• Depends on the *.Application.Contracts project to be able to access permission definitions, because initial data seeder grants all permissions for the admin role by default.

*.HttpApi project

This project is used to define your API Controllers.

Most of the time you don't need to manually define API Controllers since ABP's Auto API Controllers feature creates them automagically based on your application layer. However, in case, you need to write API controllers, this is the best place to do it.


  • Depends on the *.Application.Contracts project to be able to inject the application service interfaces.

*.HttpApi.Client project

This is project defines C# client proxies to use the HTTP APIs of the solution. You can share this library to 3rd-party clients, so they can easily consume your HTTP APIs in their .NET applications. For other type of applications, they can still use the APIs, either manually or using a tool in their own platform.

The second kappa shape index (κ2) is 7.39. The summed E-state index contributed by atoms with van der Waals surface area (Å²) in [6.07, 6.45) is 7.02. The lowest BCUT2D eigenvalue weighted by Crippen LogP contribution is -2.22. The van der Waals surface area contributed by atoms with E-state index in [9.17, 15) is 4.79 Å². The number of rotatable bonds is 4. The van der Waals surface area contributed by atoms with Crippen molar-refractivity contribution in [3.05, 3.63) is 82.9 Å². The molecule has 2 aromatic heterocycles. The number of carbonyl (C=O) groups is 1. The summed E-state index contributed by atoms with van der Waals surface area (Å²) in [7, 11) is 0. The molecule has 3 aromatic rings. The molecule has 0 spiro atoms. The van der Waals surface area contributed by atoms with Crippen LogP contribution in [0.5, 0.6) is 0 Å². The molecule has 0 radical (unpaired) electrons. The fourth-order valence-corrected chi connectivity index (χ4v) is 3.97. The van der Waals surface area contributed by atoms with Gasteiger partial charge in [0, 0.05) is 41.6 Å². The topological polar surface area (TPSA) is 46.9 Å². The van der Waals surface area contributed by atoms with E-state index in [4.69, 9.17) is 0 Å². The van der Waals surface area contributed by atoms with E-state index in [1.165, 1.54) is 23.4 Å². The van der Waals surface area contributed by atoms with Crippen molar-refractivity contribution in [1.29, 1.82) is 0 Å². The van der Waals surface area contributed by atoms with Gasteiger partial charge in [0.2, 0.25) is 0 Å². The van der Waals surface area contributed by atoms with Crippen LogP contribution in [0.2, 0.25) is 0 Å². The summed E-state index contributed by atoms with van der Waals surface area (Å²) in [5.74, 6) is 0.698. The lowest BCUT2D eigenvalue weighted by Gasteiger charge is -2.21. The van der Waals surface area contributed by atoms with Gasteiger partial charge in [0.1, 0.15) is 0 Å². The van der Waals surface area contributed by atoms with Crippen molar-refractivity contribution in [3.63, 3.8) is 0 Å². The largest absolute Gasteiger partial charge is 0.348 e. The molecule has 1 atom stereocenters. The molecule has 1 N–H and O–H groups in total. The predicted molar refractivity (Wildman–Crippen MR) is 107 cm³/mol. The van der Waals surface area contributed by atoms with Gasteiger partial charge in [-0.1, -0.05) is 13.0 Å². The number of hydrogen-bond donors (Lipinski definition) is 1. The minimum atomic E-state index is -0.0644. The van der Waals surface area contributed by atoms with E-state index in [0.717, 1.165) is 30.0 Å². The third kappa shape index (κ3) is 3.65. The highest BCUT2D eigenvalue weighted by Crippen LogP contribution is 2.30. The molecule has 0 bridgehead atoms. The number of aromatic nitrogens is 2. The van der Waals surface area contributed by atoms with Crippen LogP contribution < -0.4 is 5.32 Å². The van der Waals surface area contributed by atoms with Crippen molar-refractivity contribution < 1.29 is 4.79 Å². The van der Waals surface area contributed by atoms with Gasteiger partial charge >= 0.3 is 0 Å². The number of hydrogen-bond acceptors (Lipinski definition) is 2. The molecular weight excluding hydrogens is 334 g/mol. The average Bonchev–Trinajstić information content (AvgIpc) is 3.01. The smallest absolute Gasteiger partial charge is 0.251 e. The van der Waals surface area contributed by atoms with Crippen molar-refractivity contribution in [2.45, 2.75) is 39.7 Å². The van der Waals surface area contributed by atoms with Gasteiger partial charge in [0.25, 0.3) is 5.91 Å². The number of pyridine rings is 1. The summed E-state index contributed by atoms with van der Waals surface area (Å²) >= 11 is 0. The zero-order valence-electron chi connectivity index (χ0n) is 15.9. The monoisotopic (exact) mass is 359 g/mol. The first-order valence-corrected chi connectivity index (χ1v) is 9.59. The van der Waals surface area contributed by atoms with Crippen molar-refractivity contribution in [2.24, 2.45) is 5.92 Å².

Most of the time you don't need to manually create C# client proxies, thanks to ABP's Dynamic C# API Clients feature.

*.HttpApi.Client.ConsoleTestApp project is a console application created to demonstrate the usage of the client proxies.

  • Depends on the *.Application.Contracts project to be able to share the same application service interfaces and DTOs with the remote service.

Notice that, you can delete this project & dependencies if you don't need to create C# client proxies for your APIs.

*.Web project

This project contains the user interface (UI) of the application if you are using ASP.NET Core MVC UI. It contains Razor pages, JavaScript files, CSS files, images and so on...

This project has a appsettings.json file which contains the connection string and other configuration of the application.


  • Depends on the *.HttpApi since the UI layer needs to use APIs and application service interfaces of the solution.

If you check the source code of the *.Web.csproj file, you will see the references to the *.Application and the *.EntityFrameworkCore.DbMigrations projects. These references are actually not needed while coding your UI layer, because UI layer doesn't depend on the EF Core or the Application layer's implementation. This startup template is pre-configured for the tiered deployment, where API layer is hosted in a separate server apart from the UI layer.